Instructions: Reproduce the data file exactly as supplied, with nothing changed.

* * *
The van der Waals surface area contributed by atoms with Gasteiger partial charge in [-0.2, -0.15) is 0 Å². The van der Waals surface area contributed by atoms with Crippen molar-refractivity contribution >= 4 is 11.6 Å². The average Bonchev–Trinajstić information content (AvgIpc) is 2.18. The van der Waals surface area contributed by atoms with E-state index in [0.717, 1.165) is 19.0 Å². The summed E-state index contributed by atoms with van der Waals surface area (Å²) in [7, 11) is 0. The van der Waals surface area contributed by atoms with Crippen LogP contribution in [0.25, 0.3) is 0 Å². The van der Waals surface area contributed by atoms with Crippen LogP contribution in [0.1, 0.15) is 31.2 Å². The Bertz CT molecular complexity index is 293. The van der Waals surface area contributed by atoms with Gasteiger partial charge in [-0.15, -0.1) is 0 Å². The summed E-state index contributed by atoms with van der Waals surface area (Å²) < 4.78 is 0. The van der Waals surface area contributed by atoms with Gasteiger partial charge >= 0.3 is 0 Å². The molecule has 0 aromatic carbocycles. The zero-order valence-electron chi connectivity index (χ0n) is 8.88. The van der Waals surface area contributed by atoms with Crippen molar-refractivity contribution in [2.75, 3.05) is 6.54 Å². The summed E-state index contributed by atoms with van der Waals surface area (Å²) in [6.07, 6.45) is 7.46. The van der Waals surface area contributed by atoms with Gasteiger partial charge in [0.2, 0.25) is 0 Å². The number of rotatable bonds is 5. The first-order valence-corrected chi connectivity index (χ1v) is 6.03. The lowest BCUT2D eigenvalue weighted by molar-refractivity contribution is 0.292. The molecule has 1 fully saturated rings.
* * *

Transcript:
The van der Waals surface area contributed by atoms with Gasteiger partial charge in [-0.2, -0.15) is 0 Å². The van der Waals surface area contributed by atoms with Crippen molar-refractivity contribution >= 4 is 11.6 Å². The average Bonchev–Trinajstić information content (AvgIpc) is 2.18. The van der Waals surface area contributed by atoms with E-state index in [0.717, 1.165) is 19.0 Å². The summed E-state index contributed by atoms with van der Waals surface area (Å²) in [7, 11) is 0. The van der Waals surface area contributed by atoms with Crippen LogP contribution in [0.25, 0.3) is 0 Å². The van der Waals surface area contributed by atoms with Crippen LogP contribution in [0.1, 0.15) is 31.2 Å². The Bertz CT molecular complexity index is 293. The van der Waals surface area contributed by atoms with Gasteiger partial charge in [-0.15, -0.1) is 0 Å². The summed E-state index contributed by atoms with van der Waals surface area (Å²) < 4.78 is 0. The van der Waals surface area contributed by atoms with Gasteiger partial charge >= 0.3 is 0 Å². The molecule has 0 aromatic carbocycles. The zero-order valence-electron chi connectivity index (χ0n) is 8.88. The van der Waals surface area contributed by atoms with Crippen molar-refractivity contribution in [2.75, 3.05) is 6.54 Å². The summed E-state index contributed by atoms with van der Waals surface area (Å²) in [6.07, 6.45) is 7.46. The van der Waals surface area contributed by atoms with Gasteiger partial charge in [0.2, 0.25) is 0 Å². The number of rotatable bonds is 5. The first-order valence-corrected chi connectivity index (χ1v) is 6.03. The lowest BCUT2D eigenvalue weighted by molar-refractivity contribution is 0.292. The molecule has 1 fully saturated rings.